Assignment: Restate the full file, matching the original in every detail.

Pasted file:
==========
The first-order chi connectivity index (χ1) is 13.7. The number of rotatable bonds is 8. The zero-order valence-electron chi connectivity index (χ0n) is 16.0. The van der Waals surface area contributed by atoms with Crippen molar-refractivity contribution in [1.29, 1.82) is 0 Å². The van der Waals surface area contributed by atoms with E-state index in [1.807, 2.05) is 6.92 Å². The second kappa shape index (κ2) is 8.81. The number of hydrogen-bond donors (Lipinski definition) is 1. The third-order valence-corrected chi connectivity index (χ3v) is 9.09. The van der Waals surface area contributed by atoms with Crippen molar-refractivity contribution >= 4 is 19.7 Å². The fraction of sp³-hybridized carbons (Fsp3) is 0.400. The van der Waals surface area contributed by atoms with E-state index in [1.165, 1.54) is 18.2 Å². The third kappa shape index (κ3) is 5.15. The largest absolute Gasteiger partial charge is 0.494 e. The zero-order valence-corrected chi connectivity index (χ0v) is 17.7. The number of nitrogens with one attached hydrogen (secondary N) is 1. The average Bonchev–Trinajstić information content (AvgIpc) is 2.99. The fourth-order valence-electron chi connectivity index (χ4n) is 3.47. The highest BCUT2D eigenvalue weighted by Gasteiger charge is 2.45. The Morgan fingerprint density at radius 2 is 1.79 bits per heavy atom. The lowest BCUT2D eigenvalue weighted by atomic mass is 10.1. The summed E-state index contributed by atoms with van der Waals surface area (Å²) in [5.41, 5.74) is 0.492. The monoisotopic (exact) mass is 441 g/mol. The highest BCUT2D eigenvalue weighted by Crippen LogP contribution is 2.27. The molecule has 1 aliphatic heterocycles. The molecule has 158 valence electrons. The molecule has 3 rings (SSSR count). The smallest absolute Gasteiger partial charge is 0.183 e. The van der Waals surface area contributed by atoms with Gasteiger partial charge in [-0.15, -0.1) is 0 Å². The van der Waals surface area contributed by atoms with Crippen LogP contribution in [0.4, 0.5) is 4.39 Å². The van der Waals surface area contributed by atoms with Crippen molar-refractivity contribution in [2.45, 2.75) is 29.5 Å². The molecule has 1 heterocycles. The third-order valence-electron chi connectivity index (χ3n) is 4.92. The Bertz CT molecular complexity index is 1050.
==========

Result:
The first-order chi connectivity index (χ1) is 13.7. The number of rotatable bonds is 8. The zero-order valence-electron chi connectivity index (χ0n) is 16.0. The van der Waals surface area contributed by atoms with Crippen molar-refractivity contribution in [1.29, 1.82) is 0 Å². The van der Waals surface area contributed by atoms with E-state index in [1.807, 2.05) is 6.92 Å². The second kappa shape index (κ2) is 8.81. The number of hydrogen-bond donors (Lipinski definition) is 1. The third-order valence-corrected chi connectivity index (χ3v) is 9.09. The van der Waals surface area contributed by atoms with Crippen molar-refractivity contribution >= 4 is 19.7 Å². The fraction of sp³-hybridized carbons (Fsp3) is 0.400. The van der Waals surface area contributed by atoms with E-state index in [1.165, 1.54) is 18.2 Å². The third kappa shape index (κ3) is 5.15. The largest absolute Gasteiger partial charge is 0.494 e. The zero-order valence-corrected chi connectivity index (χ0v) is 17.7. The number of nitrogens with one attached hydrogen (secondary N) is 1. The average Bonchev–Trinajstić information content (AvgIpc) is 2.99. The fourth-order valence-electron chi connectivity index (χ4n) is 3.47. The highest BCUT2D eigenvalue weighted by Gasteiger charge is 2.45. The Morgan fingerprint density at radius 2 is 1.79 bits per heavy atom. The lowest BCUT2D eigenvalue weighted by atomic mass is 10.1. The summed E-state index contributed by atoms with van der Waals surface area (Å²) in [5.41, 5.74) is 0.492. The monoisotopic (exact) mass is 441 g/mol. The highest BCUT2D eigenvalue weighted by Crippen LogP contribution is 2.27. The molecule has 1 aliphatic heterocycles. The molecule has 158 valence electrons. The molecule has 3 rings (SSSR count). The smallest absolute Gasteiger partial charge is 0.183 e. The van der Waals surface area contributed by atoms with Gasteiger partial charge in [-0.15, -0.1) is 0 Å². The van der Waals surface area contributed by atoms with Crippen LogP contribution in [0.4, 0.5) is 4.39 Å². The van der Waals surface area contributed by atoms with Crippen molar-refractivity contribution in [2.45, 2.75) is 29.5 Å². The molecule has 1 heterocycles. The third-order valence-electron chi connectivity index (χ3n) is 4.92. The Bertz CT molecular complexity index is 1050.